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Bill Visnic 2004 Amy Powers
Visnic speaking at 2004 Wards 10 Best Engines celebration.

The Founder Speaks: ‘Thanks for the Engines’

Bill Visnic, former WardsAuto technical editor who launched the Wards 10 Best Engines program 25 years ago, talks about early highlights, such as the Nissan VQ, Honda VTEC, GM’s Vortec and Mazda’s Miller Cycle/Lysholm supercharging tandem.

This is the first in a series of guest articles celebrating 25 years of Wards 10 Best Engines. 

Being part of the 10 Best Engines for the first dozen or so years of its current quarter-century run, I can’t name from memory every winning engine. But I can call out those from the “early years” that were particularly special to me.

Year 1 (1995): Mazda’s Miller-cycle V-6 and Nissan’s “VQ” V-6. These two pioneering engines – and the fact they launched in the U.S. market in the same model year – were the inspiration for the 10 Best Engines concept.

For the VQ, Nissan dropped more than 100 lbs. (45 kg) from the same-size V-6 that preceded it. One-hundred pounds! No wonder the VQ, without variable valve timing of any kind, revved like a motorcycle piloted by a hyena.

The implausibly small Mazda engine was just plain radical: Miller-cycle valving (what the hell is that?)! Lysholm-style supercharging – for a luxury sedan! And 210 horses from 2.3L. Whaaat?

And the similarly small 2.3L 4-cyl. from Saab also made an indelible impression 25 years ago. Saab had it so right, with its “light-pressure” turbocharger giving a brief but useful torque-shove when needed, quickly and without the dreaded lag that came with the wide-mouth turbos of the day. Most have forgotten that oddball Saab was preaching the concept of engine downsizing two decades before it became fashionable.

Year 3 (1997): Twenty years before anybody would identify with a “hot take,” here’s what we said about the 10 BE-winning Volkswagen 1.9L TDI turbodiesel: “Make no mistake, dear reader – you’re looking at the future of automotive powerplants.”

Problem is, VW’s vaunted diesels also turned out to be the future of squalid corporate scandals.

Year 6 (2000): For a decade, Honda wrote the book on one of the most impactful enhancement technologies of the modern engine-development era: variable valve timing.

Although Honda produced a dizzying variety of Variable valve Timing and lift Electronic Control (VTEC) systems, probably none was more memorable than the hypersonic VTEC introduced for the 2.0L 4-cyl. in the S2000 roadster.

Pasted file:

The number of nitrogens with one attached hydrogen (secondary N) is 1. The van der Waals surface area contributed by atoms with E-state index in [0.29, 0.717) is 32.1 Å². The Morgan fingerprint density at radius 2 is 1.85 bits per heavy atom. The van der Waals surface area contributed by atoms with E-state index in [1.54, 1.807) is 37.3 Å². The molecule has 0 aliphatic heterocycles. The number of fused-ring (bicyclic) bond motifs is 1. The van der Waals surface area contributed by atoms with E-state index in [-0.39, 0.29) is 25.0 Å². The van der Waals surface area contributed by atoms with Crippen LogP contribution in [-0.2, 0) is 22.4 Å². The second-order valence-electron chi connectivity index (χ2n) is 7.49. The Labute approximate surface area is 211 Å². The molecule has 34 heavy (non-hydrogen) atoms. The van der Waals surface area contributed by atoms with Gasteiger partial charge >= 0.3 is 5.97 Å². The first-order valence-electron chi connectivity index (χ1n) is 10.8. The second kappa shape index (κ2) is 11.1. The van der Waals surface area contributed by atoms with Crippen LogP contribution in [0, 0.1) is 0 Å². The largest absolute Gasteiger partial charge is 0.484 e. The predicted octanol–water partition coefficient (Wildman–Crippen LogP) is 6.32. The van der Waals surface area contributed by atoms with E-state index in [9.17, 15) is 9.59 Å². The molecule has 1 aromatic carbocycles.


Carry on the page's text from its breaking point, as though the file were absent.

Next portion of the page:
The dynamite-fuse F20C engine redlined at a demonic 8,900 rpm and spun up 240 hp, which Honda claimed at the time to be the highest specific output of any normally aspirated production engine in the world.

Year 8 (2002): General Motors launched an all-new modular inline engine program with a 4.2L gem that was a virtually unanimous 10 BE winner.

The thrusty and BMW-smooth Vortec 4200 looked to be a game-changer, but clever and unassuming chief engineer Ron Kociba’s engine program didn’t seem to align with GM’s vehicle-development cadence: the inline-6 (and 4- and 5-cyl. variants) never found application beyond GM’s coarse midsize SUVs and pickups.

Somebody might someday tell the story of the forces that conspired to assure the inline Vortec would become one of the most underappreciated engine designs to come out of Detroit.

I currently own a vehicle powered by a 10 Best Engine and I’ll probably never own another vehicle (unless it’s vintage) that doesn’t have 10 Best power.

Sometime before the 50th anniversary of the 10 BE awards, maybe I’ll have an opportunity to tell you about the best engine – all factors considered – of all time. Here’s a hint: you can buy it, showroom-new, right now.

Until then, to the engineers and myriad others responsible for a quarter-century of standout engines: Thanks for the education. Thanks for the arguments. Thanks for the memories.

But mostly, thanks for the engines.

Ford engineers gather around 5.4L Triton V-8, which won six 10 Best Engines trophies in a row beginning in 1997.

TAGS: Engines
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